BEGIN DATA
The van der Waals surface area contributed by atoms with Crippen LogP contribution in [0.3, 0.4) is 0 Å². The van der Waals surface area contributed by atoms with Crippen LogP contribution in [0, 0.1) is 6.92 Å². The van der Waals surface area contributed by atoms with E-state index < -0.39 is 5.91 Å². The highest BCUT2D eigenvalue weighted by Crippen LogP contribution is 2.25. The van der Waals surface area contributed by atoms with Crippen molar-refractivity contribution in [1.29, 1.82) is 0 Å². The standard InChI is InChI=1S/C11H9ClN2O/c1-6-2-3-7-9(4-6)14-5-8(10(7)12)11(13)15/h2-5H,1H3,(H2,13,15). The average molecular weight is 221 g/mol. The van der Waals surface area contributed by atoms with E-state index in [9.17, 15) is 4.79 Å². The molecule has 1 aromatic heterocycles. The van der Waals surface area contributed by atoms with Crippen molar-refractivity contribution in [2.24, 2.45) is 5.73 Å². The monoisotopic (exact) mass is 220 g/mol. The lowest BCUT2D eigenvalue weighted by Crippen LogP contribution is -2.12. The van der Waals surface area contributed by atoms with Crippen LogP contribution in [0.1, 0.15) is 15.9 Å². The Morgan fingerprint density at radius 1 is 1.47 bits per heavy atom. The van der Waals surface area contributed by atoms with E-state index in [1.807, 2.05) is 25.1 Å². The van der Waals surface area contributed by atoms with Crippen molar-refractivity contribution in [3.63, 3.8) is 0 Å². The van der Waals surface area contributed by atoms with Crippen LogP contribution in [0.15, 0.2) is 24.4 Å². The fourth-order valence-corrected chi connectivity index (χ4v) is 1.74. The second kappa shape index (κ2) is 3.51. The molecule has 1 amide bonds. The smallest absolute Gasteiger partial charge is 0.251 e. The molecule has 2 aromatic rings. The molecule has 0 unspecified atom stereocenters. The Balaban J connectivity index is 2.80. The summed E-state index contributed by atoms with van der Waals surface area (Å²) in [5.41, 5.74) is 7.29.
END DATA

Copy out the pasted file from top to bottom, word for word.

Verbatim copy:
The van der Waals surface area contributed by atoms with Crippen LogP contribution in [0.3, 0.4) is 0 Å². The van der Waals surface area contributed by atoms with Crippen LogP contribution in [0, 0.1) is 6.92 Å². The van der Waals surface area contributed by atoms with E-state index < -0.39 is 5.91 Å². The highest BCUT2D eigenvalue weighted by Crippen LogP contribution is 2.25. The van der Waals surface area contributed by atoms with Crippen molar-refractivity contribution in [1.29, 1.82) is 0 Å². The standard InChI is InChI=1S/C11H9ClN2O/c1-6-2-3-7-9(4-6)14-5-8(10(7)12)11(13)15/h2-5H,1H3,(H2,13,15). The average molecular weight is 221 g/mol. The van der Waals surface area contributed by atoms with E-state index in [9.17, 15) is 4.79 Å². The molecule has 1 aromatic heterocycles. The van der Waals surface area contributed by atoms with Crippen molar-refractivity contribution in [2.24, 2.45) is 5.73 Å². The monoisotopic (exact) mass is 220 g/mol. The lowest BCUT2D eigenvalue weighted by Crippen LogP contribution is -2.12. The van der Waals surface area contributed by atoms with Crippen LogP contribution in [0.1, 0.15) is 15.9 Å². The Morgan fingerprint density at radius 1 is 1.47 bits per heavy atom. The van der Waals surface area contributed by atoms with E-state index in [1.807, 2.05) is 25.1 Å². The van der Waals surface area contributed by atoms with Crippen molar-refractivity contribution in [3.63, 3.8) is 0 Å². The van der Waals surface area contributed by atoms with Crippen LogP contribution in [0.15, 0.2) is 24.4 Å². The fourth-order valence-corrected chi connectivity index (χ4v) is 1.74. The second kappa shape index (κ2) is 3.51. The molecule has 1 amide bonds. The smallest absolute Gasteiger partial charge is 0.251 e. The molecule has 2 aromatic rings. The molecule has 0 unspecified atom stereocenters. The Balaban J connectivity index is 2.80. The summed E-state index contributed by atoms with van der Waals surface area (Å²) in [5.41, 5.74) is 7.29.